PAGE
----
Best Sound Mixing
“12 Years a Slave”
“Inside Llewyn Davis”
Again, “Captain Phillips” and “Gravity” will be in, as will “Lone Survivor.” Music-related films often perform well here, so “Inside Llewyn Davis” should be a safe-ish bet here, if not in other categories. As for the fifth slot, it’s trickier to call, but “12 Years a Slave” might have a better chance here than in the Editing category.
Dark Horse: “All Is Lost” was mostly stagebound, with the sound generally being created in post, which makes it a less likely nominee here. But if the branch go for the film, it could still double up.
Best Makeup And Hairstyling
“Jackass Presents: Bad Grandpa”
“The Lone Ranger”
With likely bets “Rush,” “The Hobbit,” “The Butler,” “12 Years a Slave” and “Prisoners” left off the Academy’s seven-strong shortlist, it opened up the category quite a bit. “Hansel & Gretel: Witch Hunters” probably isn’t quite classy enough (though this is the branch that nominated “Norbit“), and “The Hunger Games: Catching Fire” will be hurt by being a sequel, despite some of those gravity-defying hairpieces, but look for “American Hustle” to make it in, becoming the first film since “Hairstyling” was added to the category name last year to make it in purely on the basis of its hairdos. Meanwhile, the old-age make-up on, of all things, “Jackass Presents: Bad Grandpa,” is likely to be recognized, and I’d take the impressive work on “The Lone Ranger” over the shinier “The Great Gatsby.“
Dark Horse: “Dallas Buyers Club” is probably the least showy film on the list, but again, the movie is well liked across the board, and given its surprising achievements with the guild, don’t be totally shocked if this makes it in.
Best Visual Effects
“The Hobbit: The Desolation of Smaug”
“Iron Man 3”
“Gravity” is the obvious front-runner for the win, and the other nominees can quite happily get stinking drunk in the limo on the way without fearing that they’ll be called on stage. Of the ten-strong shortlist (which snubbed “Man of Steel” to the surprise of many), “Thor: The Dark World” is probably the least likely, along with “Elysium.” “Star Trek Into Darkness,” is more feasible, given that its predecessor was a nominee, but I think it’ll miss out this time, too. Alongside “Gravity,” “The Hobbit: The Desolation of Smaug” is likely a lock (all the Middle Earth films to date have been nominated), while “Iron Man 3” should follow its predecessors in. For the final two slots, I’m putting my money on “Oblivion” and “Pacific Rim,” which might not be the most realistic, but they’re more characterful, and I think that’s something the branch will award.
Dark Horse: We hear “World War Z,” perplexingly, went down well in early voting, so don’t rule that out completely. And we have a funny feeling that “The Lone Ranger” could make it in, if only for the train sequences.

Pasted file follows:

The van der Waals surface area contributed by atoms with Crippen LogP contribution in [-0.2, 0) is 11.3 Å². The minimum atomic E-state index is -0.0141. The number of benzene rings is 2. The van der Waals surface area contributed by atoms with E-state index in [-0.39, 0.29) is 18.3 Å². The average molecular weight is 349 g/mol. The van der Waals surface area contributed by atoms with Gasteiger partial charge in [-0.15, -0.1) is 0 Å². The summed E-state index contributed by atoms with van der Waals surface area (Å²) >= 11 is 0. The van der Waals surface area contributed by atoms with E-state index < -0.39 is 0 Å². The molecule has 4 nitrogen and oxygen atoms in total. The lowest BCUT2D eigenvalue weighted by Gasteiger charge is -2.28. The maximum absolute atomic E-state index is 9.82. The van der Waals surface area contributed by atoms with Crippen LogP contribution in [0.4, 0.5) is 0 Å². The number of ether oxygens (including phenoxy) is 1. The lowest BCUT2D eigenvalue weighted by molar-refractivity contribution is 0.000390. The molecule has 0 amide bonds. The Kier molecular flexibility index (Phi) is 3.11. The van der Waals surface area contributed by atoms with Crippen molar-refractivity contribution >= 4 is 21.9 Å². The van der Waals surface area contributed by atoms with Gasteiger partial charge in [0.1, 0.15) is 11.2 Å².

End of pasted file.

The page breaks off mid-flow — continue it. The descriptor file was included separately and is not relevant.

Best Production Design
“12 Years a Slave”
“The Great Gatsby”
“The Hobbit: The Desolation of Smaug”
“The Invisible Woman”
Quietly one of the toughest categories to call this year, with a wealth of possibilities, and only a handful of slots. The safest lock is probably “The Great Gatsby“—Baz Luhrmann‘s film might not be the awards juggernaut it was hoped to be, but Catherine Martin‘s design work is always a safe bet here. We thought that “Gravity” taking place in open space might hurt it, but a BAFTA nomination suggests that won’t be the case, while its Best Picture competition “12 Years a Slave” should tick the right boxes as a period film. I’m not quite sure the same is true for “American Hustle“—the ’70s look is meticulous, but so much of the film takes place in unshowy offices and hotel rooms (the same could also be said of “Saving Mr. Banks,” though that might be a better bet). So instead, I’ll roll the dice on ‘The Hobbit,’ given that its predecessor, and all “The Lord of the Rings” films, made the cut, and on “The Invisible Woman.” British period fare like “The Duchess,” “The Young Victoria” and “The King’s Speech” has a tendency to over-perform in this category, even if the film goes unloved elsewhere.
Dark Horse: I wonder if the work in “Her” is too subtle for recognition, and shooting in Shanghai did do some of the heavy lifting, but it’s more than worthy, and it’s not unfeasible that it shows up on Thursday morning in this category.
Best Costume Design
“12 Years a Slave”
“The Great Gatsby”
“The Hunger Games: Catching Fire”
“The Invisible Woman”
A little less wide-open than Production Design, this category essentially has four locked nominees, all period pictures to varying degrees: “12 Years a Slave,” “The Great Gatsby,” “The Invisible Woman” and “American Hustle.” If any of them miss out, it’d be something of a surprise (though ‘Hustle’ might be the wobbliest). Beyond that, it’s tougher to say what could make the fifth slot, but either “Saving Mr. Banks” or “The Hunger Games: Catching Fire” feel like the likeliest. I’d go for the latter, if only because it’s a little more interesting.
Dark Horse: Don’t rule out “Oz The Great & Powerful,” which had some garish, but attention-grabbing outfits that might figure in (don’t forget that “Alice In Wonderland” was a winner a few years back).
Best Original Song
“Let It Go” – Idina Menzel – “Frozen”
“The Moon Song” – Karen O – “Her”
“in The Middle Of The Night” – Fantasia – “Lee Daniels’ The Butler”
“Ordinary Love” – U2 – “Mandela: Long Walk To Freedom”